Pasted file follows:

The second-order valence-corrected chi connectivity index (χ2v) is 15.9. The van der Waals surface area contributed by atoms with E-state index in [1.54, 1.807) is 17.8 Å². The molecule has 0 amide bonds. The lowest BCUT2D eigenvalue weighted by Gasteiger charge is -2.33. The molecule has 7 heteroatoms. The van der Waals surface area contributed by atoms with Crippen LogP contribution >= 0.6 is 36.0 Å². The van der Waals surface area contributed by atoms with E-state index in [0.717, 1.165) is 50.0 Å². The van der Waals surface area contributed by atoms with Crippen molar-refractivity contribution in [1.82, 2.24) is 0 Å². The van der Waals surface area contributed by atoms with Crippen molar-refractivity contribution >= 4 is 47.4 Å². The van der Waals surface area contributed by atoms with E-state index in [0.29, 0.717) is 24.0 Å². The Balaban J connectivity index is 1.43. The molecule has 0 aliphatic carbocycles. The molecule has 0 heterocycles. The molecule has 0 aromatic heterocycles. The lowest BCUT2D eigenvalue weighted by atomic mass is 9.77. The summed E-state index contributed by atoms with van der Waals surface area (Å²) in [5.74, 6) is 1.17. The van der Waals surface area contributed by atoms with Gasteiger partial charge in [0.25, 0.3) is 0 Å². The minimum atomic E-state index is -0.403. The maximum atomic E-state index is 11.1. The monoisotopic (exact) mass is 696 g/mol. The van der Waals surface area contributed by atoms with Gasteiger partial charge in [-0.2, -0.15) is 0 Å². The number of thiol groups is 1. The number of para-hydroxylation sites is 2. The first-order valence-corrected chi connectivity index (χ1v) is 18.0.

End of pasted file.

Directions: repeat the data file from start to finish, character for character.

The second-order valence-corrected chi connectivity index (χ2v) is 15.9. The van der Waals surface area contributed by atoms with E-state index in [1.54, 1.807) is 17.8 Å². The molecule has 0 amide bonds. The lowest BCUT2D eigenvalue weighted by Gasteiger charge is -2.33. The molecule has 7 heteroatoms. The van der Waals surface area contributed by atoms with Crippen LogP contribution >= 0.6 is 36.0 Å². The van der Waals surface area contributed by atoms with E-state index in [0.717, 1.165) is 50.0 Å². The van der Waals surface area contributed by atoms with Crippen molar-refractivity contribution in [1.82, 2.24) is 0 Å². The van der Waals surface area contributed by atoms with Crippen molar-refractivity contribution >= 4 is 47.4 Å². The van der Waals surface area contributed by atoms with E-state index in [0.29, 0.717) is 24.0 Å². The Balaban J connectivity index is 1.43. The molecule has 0 aliphatic carbocycles. The molecule has 0 heterocycles. The molecule has 0 aromatic heterocycles. The lowest BCUT2D eigenvalue weighted by atomic mass is 9.77. The summed E-state index contributed by atoms with van der Waals surface area (Å²) in [5.74, 6) is 1.17. The van der Waals surface area contributed by atoms with Gasteiger partial charge in [0.25, 0.3) is 0 Å². The minimum atomic E-state index is -0.403. The maximum atomic E-state index is 11.1. The monoisotopic (exact) mass is 696 g/mol. The van der Waals surface area contributed by atoms with Gasteiger partial charge in [-0.2, -0.15) is 0 Å². The number of thiol groups is 1. The number of para-hydroxylation sites is 2. The first-order valence-corrected chi connectivity index (χ1v) is 18.0.